Pozole in DF

One of my favorite Mexican dishes is pozole, a moderately spicy soup made with hominy, usually with pork or chicken (best made with pig head) topped with shredded lettuce, radishes, onions, and oregano, and scooped up with tostadas. Sometimes red, sometimes green (and sometimes white I just learned) this soup is always my go-to comfort food. While most people say their mom’s pozole is best, the rest of us eat it at market stalls and pozolerias (places that only serve pozole), often at night. When I’m ending a long night of drinking it’s there for me: warm, just as spicy as I want it to be, filling and yet not nearly as greasy or damaging as your typical drunk food. When I’m heartbroken or frustrated from work, the idea that liberally throwing together a mix of otherwise unexciting toppings can combine to make perfect bite is unbelievably satisfying. For some reason, when I eat pozole I feel like no matter what, I’ll be able to get it together.

For pozole in Mexico City check out Mercado San Camilito near Garibaldi’s Plaza, a row of neon stands mostly selling pozole and birria. How they differentiate themselves from each other while offering the same menu is beyond me. Like the sock district in Istanbul. Why every single sock shop (and why one even needs a shop just for socks) exists on the same block is completely dumbfounding. Lucky for you pozole is more fun to shop for than socks. For those of you worrying about getting sick, we would advise to skip the lettuce and radish toppings (they’re raw and possibly not disinfected), and maybe go for a white pozole, it’s less spicy. If you’re lucky enough to be invited into a local’s house, it’s an entirely different story- grab from the table full of toppings and fill your bowl.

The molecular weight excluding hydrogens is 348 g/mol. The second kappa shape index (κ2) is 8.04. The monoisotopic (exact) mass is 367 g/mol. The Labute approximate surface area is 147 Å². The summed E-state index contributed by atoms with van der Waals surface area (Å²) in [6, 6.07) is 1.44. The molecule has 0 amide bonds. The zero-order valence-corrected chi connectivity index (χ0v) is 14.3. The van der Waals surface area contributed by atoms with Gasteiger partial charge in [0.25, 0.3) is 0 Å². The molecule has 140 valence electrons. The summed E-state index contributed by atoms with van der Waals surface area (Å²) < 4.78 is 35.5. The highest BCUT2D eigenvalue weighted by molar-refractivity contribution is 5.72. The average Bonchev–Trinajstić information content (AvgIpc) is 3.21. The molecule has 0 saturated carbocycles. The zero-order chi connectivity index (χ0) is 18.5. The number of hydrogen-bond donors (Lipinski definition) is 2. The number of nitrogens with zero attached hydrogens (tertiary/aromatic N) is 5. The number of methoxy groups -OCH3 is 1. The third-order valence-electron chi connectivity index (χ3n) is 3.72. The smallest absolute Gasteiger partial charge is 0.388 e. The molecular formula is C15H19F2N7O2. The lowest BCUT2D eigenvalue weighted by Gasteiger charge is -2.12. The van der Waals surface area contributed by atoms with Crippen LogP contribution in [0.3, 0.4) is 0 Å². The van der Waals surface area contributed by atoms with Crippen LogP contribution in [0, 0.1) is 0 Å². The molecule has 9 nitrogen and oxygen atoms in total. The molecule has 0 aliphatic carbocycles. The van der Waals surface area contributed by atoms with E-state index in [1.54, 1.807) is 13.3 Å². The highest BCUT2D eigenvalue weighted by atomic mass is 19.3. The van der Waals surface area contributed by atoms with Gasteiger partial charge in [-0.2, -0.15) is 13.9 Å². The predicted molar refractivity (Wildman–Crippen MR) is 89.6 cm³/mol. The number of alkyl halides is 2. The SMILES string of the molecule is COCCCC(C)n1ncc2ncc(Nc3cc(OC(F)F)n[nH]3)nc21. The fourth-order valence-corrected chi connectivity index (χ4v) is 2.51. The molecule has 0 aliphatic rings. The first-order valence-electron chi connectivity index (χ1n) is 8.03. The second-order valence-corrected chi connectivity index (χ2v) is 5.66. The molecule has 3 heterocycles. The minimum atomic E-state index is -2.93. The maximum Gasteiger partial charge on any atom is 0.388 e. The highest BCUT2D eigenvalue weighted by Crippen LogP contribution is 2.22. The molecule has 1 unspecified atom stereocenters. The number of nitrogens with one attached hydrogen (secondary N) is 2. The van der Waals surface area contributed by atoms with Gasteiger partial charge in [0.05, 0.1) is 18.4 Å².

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One Response to “Pozole in DF”

  1. Toni Casal
    July 18, 2011 at 4:52 pm #

    The Latinos in one of my English classes brought pozole with all the trimmings for dinner for the group. Definitely the food of memories, home and love.